“Think about how much downtown Troy has changed in the last 10 years,” Metzger said. “It’s possible that downtown Troy could change dramatically in another 10 years, and this arrangement with David Bryce would give us the room and flexibility to experiment, evolve and adapt.”
Over recent years, the Troy Waterfront Farmers’ Market has been thinking of how it could evolve in the city of Troy.
In early fall 2018, the market engaged Project for Public Spaces (PPS), an internationally renowned “placemaking” consultant, to lend its expertise and experience in an assessment of the current state of the market and its potential expansion. The PPS team visited Troy for two days in November. While here, PPS held a series of meetings, visited several potential market expansion locations, and facilitated two workshops concerning the market — one for the public which attracted more than 100 people, and a second for market vendors which drew approximately 50 vendors.
PPS clearly recognized the success of the Troy farmers’ market and encouraged it not to change dramatically.
“They suggested that we look into an affordable, flexible physical space, in a public space, that would help us build on what makes the market successful,” Metzger said. “Working with David Bryce in the Atrium is very much in line with what PPS recommended”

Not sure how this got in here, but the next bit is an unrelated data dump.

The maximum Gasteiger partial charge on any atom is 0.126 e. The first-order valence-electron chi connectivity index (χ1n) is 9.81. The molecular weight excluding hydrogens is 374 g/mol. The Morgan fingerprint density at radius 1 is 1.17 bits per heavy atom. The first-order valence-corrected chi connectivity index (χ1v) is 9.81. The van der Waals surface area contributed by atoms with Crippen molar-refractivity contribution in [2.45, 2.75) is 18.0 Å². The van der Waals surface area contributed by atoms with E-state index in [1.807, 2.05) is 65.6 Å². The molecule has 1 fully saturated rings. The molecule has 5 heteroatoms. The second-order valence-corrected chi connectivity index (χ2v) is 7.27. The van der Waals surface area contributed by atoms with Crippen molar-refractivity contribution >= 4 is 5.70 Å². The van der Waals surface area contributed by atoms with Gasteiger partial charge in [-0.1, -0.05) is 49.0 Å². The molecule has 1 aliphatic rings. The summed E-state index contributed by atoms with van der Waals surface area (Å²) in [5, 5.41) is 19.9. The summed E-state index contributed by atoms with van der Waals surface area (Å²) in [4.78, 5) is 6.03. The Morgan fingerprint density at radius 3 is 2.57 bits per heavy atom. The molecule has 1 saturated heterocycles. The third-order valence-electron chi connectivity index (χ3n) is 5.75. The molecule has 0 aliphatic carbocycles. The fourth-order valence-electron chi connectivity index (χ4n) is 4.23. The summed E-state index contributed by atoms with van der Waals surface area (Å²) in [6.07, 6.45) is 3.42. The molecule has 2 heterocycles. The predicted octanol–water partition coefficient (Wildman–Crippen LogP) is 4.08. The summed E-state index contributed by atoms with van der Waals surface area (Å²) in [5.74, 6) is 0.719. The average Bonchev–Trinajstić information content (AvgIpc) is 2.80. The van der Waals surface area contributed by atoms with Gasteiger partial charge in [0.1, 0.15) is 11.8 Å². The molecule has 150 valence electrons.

“A lot of people spoke up during the public workshop and we listened to the community,” Metzger said. “People clearly love the street festival vibe of the outdoor market. We don’t plan to mess with success, but we are constantly looking to improve all aspects of the market experience. This opportunity in the Atrium will allow the market to add to its year-round presence in downtown Troy.”
The first outdoor market of this season will be held on Saturday May 4, from 9 a.m. to 2 p..m., on River Street and around Monument Square. The market is held every Saturday.
There will be some new configurations to accommodate additional vendors as well as the brick-and-mortar stores along the streets within the market area.
This year the market is entering is 20th season.
In June 2000, the Troy Waterfront Farmers’ Market held its first market with only a handful of vendors in the parking lot between the Hedley Building and Brown’s Brewing Co.
In 2002 the winter market began in the Troy Atrium, where it continues today. The outdoor market has moved twice before settling into its most successful location along River Street and Monument Square, with nearly 100 vendors drawing as many as 20,000 visitors from the Capital Region and beyond on peak Saturdays.
“The farmers’ market was and still is a catalyst for revitalization in downtown Troy,” said David Bryce. “The addition of a market place in the Atrium is going to drive even more excitement and investment in downtown Troy in the next decade. I’m thrilled to be working with them on this project. The Atrium is now 40 years old, and this market place might finally create the vibrant space its designers originally envisioned when they built it.”